Law Society calls for single legal regulator

Topics: Law Society activity,Regulation and compliance

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The Law Society has today called for a single regulator of legal services and statutory protection for the ‘lawyer’ title, ahead of a government consultation on reforming the 2007 Legal Services Act.

In what amounts to a counterstrike to Solicitors Regulation Authority lobbying on the terms of a potential split with Chancery Lane, the Society also warns that the spectre of state control risks jeopardising the envied global status of England and Wales as jurisdiction of choice.


City and commercial firms could move staff and operations overseas if the SRA becomes a creature of government and the profession’s ‘unique role’ in upholding the rule of law is compromised, the Society believes.

In an article for today’s Gazette titled ‘The end of our profession?’, chief executive Catherine Dixon says: ‘Freedom from government intervention is an essential cornerstone of our justice system and underpins the rule of law.

‘Any suggestion that government is able to fetter our independence will seriously jeopardise our global standing and threaten the huge contribution that solicitors make to our economy.’

Though the SRA is operationally independent and its board has a lay majority, the regulator remains part of the Law Society group. The representative and regulatory arms are jointly funded through the practising certificate fee. However, the SRA is pushing strongly for a full divorce on terms that could turn it into a state agency accountable to the lord chancellor.

The Society stresses today that it welcomes the review and supports independent regulation. But in order to protect the public and ensure fair competition, it argues, this must mean ‘holistic’ regulation of all providers of legal services by a single regulator.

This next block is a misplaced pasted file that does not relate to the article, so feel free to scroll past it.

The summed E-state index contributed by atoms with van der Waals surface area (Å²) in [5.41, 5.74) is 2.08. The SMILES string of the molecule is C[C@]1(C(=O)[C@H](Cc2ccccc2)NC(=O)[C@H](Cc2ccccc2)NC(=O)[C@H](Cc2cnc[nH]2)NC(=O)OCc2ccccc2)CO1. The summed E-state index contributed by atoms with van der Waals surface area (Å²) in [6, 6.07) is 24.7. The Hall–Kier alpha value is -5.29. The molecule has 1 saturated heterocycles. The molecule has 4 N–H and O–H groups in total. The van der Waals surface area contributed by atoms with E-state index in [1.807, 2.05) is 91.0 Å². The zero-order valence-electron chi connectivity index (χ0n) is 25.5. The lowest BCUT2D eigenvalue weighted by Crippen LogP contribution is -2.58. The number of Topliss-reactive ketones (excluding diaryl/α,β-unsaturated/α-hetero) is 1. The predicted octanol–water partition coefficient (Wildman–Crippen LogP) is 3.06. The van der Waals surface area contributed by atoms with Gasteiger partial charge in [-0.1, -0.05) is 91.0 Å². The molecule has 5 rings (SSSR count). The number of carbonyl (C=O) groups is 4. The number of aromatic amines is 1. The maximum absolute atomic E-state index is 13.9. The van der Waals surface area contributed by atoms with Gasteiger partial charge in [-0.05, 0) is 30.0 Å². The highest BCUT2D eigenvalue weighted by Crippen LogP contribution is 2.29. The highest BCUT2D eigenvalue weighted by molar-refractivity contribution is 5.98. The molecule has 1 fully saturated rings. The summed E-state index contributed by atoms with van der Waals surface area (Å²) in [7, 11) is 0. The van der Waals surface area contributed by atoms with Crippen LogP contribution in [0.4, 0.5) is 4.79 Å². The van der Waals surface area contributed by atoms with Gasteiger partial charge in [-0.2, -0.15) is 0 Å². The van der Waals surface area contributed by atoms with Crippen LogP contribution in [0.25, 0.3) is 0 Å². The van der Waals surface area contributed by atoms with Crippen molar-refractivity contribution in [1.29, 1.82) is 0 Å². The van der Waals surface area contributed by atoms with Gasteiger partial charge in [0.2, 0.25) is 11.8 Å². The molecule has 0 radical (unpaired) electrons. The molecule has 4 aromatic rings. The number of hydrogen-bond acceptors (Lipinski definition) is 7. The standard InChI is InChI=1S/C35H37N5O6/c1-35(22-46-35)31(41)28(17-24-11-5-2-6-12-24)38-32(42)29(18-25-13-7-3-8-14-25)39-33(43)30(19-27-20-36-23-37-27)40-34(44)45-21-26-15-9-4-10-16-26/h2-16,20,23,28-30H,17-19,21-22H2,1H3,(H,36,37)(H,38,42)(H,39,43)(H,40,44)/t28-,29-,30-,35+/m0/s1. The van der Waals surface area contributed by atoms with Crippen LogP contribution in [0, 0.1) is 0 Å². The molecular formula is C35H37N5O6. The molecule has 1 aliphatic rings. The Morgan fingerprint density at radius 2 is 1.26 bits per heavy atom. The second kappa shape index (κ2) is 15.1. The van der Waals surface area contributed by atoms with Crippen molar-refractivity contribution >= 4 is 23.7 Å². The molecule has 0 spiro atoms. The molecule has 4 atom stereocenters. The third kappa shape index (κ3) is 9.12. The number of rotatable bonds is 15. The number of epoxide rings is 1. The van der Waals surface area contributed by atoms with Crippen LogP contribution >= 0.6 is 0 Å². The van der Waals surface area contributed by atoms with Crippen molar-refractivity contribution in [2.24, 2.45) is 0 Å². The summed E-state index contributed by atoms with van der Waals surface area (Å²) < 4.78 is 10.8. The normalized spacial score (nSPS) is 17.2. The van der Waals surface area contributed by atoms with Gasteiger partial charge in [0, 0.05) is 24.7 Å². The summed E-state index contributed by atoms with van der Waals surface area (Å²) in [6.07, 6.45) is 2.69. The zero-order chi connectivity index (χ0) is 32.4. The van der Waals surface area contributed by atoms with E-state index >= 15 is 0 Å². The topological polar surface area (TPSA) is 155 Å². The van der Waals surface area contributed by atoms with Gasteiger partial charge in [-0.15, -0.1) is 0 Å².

At present, Dixon points out, ‘people who are the most qualified and trained [solicitors and barristers] are the most regulated, and people who may not have any legal qualifications or training are the least regulated’. In tandem with this change the title of ‘lawyer’ should be defined and protected, the Society believes, to ensure that only legal professionals – solicitors and barristers – can use it.

In calling for one regulator to replace the current 11 (including the Legal Services Board), Chancery Lane argues that the SRA has assumed powers that were never envisaged in the Clementi report which gave rise to the act. These include powers to set entry standards and professional standards, and to award the title of ‘solicitor’.

All of these powers should be returned to Chancery Lane and the profession, the Society argues.

Dixon adds: ‘We are not aware of any mature jurisdiction in the world where the legal profession is regulated by, and professional title is granted by, either the state or a state-controlled body.’

The current arrangement also runs counter to what happens in other professions such as chartered accountancy, where the professional body (ICAEW) awards the title and sets entry standards, the Society adds.

Readers' comments (39)

  • I suppose Ms Dixon must do everything possible to keep the Law Soc from folding and the executives there losing their massive salaries...

    I, for one, cannot see any value in my £250 (I suspect it's more) part of my PC fee going to 113 CL...